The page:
Why Your Debt To Income Ratio Matters, And How To Find It

Why Your Debt To Income Ratio Matters, And How To Find It
To sign up for our daily newsletter covering the latest news, hacks and reviews, head HERE. For a running feed of all our stories, follow us on Twitter HERE. Or you can bookmark the Lifehacker Australia homepage to visit whenever you need a fix.

If you’re paying off debt, you want to be aware of something called your debt to income ratio. The reason it’s good is because it provides an overall measure of your financial health.

What Is Your Debt to Income (DTI) Ratio?

Generally speaking, your debt to income ratio is pretty much what it sounds like: the ratio of debt you have divided by your gross monthly income.

How to Calculate Your DTI Ratio

It’s pretty easy to calculate your own DTI ratio, if you want to do the maths yourself:

“DTI ratio is a simple formula. Divide your monthly debt obligations divided by your gross monthly income, and multiply that number times 100,” says [Erin Lowry, author of Broke Millennial].

For example: Let’s say you pay $200 in loans, $850 on rent and $120 for your credit card. Your monthly gross income is $3500.

($200 + $850 + $120) ÷ ($3500) = 0.3342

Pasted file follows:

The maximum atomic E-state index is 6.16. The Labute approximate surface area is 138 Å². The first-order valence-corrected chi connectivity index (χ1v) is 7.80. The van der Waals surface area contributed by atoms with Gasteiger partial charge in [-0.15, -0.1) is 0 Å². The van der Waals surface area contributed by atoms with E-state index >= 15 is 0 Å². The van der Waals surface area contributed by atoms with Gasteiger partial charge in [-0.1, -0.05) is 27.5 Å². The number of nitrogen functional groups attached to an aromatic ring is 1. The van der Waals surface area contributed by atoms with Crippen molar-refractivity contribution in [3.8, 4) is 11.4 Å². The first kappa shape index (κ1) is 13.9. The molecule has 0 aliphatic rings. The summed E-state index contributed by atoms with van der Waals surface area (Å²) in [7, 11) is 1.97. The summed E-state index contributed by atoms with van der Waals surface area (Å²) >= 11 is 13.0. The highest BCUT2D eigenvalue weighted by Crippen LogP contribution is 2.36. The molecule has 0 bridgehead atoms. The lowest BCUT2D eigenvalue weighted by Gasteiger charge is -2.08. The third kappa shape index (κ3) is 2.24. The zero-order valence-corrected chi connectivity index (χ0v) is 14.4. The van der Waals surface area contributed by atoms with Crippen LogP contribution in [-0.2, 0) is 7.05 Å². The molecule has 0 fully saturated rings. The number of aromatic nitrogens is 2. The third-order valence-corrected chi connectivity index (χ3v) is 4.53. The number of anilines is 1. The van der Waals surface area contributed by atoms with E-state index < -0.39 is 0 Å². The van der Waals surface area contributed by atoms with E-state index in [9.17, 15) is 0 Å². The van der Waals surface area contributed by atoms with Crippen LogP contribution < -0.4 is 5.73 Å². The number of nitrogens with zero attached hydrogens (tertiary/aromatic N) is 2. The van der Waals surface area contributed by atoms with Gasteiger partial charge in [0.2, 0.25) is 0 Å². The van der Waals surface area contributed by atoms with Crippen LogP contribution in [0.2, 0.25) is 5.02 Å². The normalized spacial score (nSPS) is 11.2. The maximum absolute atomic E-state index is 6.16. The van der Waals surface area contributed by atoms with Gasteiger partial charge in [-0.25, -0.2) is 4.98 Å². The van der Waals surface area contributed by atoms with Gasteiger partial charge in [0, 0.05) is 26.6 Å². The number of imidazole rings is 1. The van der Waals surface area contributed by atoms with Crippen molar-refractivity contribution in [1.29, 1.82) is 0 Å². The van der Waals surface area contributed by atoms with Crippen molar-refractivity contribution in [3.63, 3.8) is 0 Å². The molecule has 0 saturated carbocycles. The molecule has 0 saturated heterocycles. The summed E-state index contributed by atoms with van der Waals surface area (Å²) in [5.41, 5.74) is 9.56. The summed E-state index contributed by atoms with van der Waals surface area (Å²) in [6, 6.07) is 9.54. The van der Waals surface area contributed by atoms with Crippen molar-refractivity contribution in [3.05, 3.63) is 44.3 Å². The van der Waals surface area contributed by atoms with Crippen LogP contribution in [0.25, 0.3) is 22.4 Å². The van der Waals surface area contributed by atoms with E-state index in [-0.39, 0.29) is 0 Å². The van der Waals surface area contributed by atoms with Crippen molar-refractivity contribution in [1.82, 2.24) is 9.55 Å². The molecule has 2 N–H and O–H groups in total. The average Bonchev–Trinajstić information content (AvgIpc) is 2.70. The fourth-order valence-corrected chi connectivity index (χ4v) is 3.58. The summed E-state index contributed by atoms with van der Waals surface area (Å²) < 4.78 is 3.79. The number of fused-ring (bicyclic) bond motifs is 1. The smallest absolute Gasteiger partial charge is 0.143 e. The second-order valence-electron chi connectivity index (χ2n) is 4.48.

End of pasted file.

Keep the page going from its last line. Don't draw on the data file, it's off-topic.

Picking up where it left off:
Then, multiply this by 100 to get 33.42 per cent.

The “Ideal” DTI Ratio

Ideally, you want to keep your DTI at 36 per cent or less. Of course, you should aim for a DTI ratio of zero per cent if your goal is to be debt free.


  • With respect, this doesn’t say why your DTI matters. A DTI only says what percentage of your income you throw into debt, and doesn’t necessary reflect any stress in doing so.

    I only have to pay about 30% of my income on debt, but voluntarily pay more like 40%. If I was earning another $1000 a month I could put that into repayments as well, have a DTI of 50% and still live comfortably.

    The DTI for your obligations IS important, but not because it gives some vague measure of financial health. It identifies your financial risk. If you have a low DTI, you can absorb more debt, or higher repayments, and that’s where its important – can you absorb higher debt, or higher repayments?

    But it doesn’t change that you only need a certain amount to live, and anything over that can go to debt or investments. That’s a better measure of financial health to me – how much disposable income do you have after debt repayments. For me, $500 a week is plenty.

    For others, such as families or students, that number will be different.

Comments are closed.

Log in to comment on this story!